• Watching the Deniers says:


      Yes Geoff.. the climate has changed in the past. This have never been questioned by science, or by me. The question is what forces those changes.

      So I’ve given you an answer.

      Your turn:Monckton: Member of the House of Lords or not?

    • Matt H says:

      It’s the accelerated rate of change that is a crucial distinction, inhibiting adaptation and causing mass extinctions in ecosystems, which in turn flow on to affect other species.

  3. Geoff Brown says:

    Mike – “you probably need to read a few papers written by climate experts.”

    Try this for example from a peer-reviewed paper in Geophysical Research Letters: http://theclimatescepticsparty.blogspot.com.au/2012/02/4000-year-history-of-greenland-surface.html

    • Mike says:

      Geoff, have you read the actual paper itself or just the cherrypicked, misrepresented part put forward on that blogsite? I have. Here is a link to the full paper. http://www.syntrillium.net/sigasaswelt/ressource/pdf/2011GL049444.pdf

      My challenge to you is to read it in its entirety. If there are any parts you don’t understand, ask for clarification. Compare it to the garbage on the blogsite. I urge you take particular note of the many caveats they put on their findings but also look at their future projections. After that, I have a list of over 100 papers that demonstrate unequivocably that AGW is occurring, if you’re interested of course.

      • Geoff Brown says:

        Actually, Mike, as quoted in the post above, it was published in GEOPHYSICAL RESEARCH LETTERS, VOL. 38, L21501, 6 PP., 2011 doi:10.1029/2011GL049444
        Here is a link: http://www.agu.org/pubs/crossref/2011/2011GL049444.shtml

        Note the last two sentences from their conclusion:

        Therefore, we conclude that the current decadal mean temperature in Greenland has not exceeded the envelope of natural variability over the past 4000 years, a period that seems to include part of the Holocene Thermal Maximum. Notwithstanding this conclusion, climate models project that if anthropogenic greenhouse gas emissions continue, the Greenland temperature would exceed the natural variability of the past 4000 years sometime before the year 2100.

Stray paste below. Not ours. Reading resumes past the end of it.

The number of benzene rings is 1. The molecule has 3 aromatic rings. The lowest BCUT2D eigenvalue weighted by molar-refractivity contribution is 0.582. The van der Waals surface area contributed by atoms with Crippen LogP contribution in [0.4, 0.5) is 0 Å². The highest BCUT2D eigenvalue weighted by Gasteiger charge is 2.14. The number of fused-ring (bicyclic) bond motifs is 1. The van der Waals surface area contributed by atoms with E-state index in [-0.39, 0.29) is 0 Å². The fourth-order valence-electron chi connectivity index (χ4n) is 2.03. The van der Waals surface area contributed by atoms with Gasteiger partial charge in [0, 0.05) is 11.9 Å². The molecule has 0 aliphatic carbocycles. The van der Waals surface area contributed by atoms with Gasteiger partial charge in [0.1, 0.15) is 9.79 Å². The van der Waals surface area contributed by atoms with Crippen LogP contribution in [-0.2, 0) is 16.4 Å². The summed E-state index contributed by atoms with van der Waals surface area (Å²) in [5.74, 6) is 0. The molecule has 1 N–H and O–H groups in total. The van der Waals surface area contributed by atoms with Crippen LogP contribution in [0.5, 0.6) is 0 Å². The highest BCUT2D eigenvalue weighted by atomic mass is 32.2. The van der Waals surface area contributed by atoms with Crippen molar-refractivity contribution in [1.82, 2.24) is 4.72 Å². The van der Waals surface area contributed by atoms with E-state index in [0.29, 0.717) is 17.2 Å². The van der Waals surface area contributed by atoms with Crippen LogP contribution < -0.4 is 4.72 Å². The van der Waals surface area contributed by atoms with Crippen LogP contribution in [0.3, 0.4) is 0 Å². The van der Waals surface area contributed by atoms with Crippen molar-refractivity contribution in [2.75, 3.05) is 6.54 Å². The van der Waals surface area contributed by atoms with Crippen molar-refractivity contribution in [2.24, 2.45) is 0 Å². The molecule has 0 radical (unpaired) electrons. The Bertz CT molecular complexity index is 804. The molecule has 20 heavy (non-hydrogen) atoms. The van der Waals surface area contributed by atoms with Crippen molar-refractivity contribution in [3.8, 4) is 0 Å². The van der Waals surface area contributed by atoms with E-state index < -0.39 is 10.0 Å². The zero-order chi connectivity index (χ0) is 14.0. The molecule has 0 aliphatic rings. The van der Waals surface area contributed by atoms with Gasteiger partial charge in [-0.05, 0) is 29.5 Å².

• Mike says:

          So, did you skip straight to the end and miss the caveats then? That final conclusion is subject to the understanding that the caveats limit the extent to which their data can be extrapolated spatially and temporally. Like I said, if you need any help understanding it, all you have to do is ask.

          So, are you interested in the vast array of papers I have references for that demonstrate the extent to which humans are affecting our atmosphere and the subsequent results? Bare in mind the evidence comes from a staggering array of natural systems. I’m talking about unprecedented range extensions in hundreds of species of birds, insects, mammals, plants, fungi and viruses. I’m talking shifts in trophic cascades and foodwebs from all corners of the globe. I’m talking about yield reductions in food crops as a result of increased temperature, altered rainfall and increased nitrification associated with human induced climate change. I’m talking about ocean acidification, changes in circulation patterns such as those occurring in the East Australian Current, melting permafrost and the list is endless. Are you interested in those things or are you interested only in that one paper, examining data from a single spot on the globe, that someone else (with no qualifications) has cherrypicked around the extremely important caveats for you, and misrepresented its findings? Please tell me Geoff that you aren’t that wilfully ignorant?

  4. SteveC says:

    Mike, thanks for joining some dots with this. A bit earlier on I did a rough-and-ready post FAO John Mashey at Deep Climate and at Tim Lambert’s Deltoid on the same Bernardi-Heartland theme, mostly as a result of two posts at Crikey’s Pure Poison Weekend talk thread by Liz A and joe2.

    Had I used The Google before I did it I’d have just linked here, so that’ll learn me.

    I also had a look-see at your Sept 2010 post on Bernardi – what’s interesting in light of John Mashey’s questions in his Fakexperts file is the link with Jo Nova, who Heartland may have also supported. And from there it’s not even a short hop to that execrable video Graham Readfearn flagged, featuring Monckton and the IPA and, before you know it, you’re in the company of Bob Carter, Ian Plimer and the hostess with the mostest, the poet laureate herself.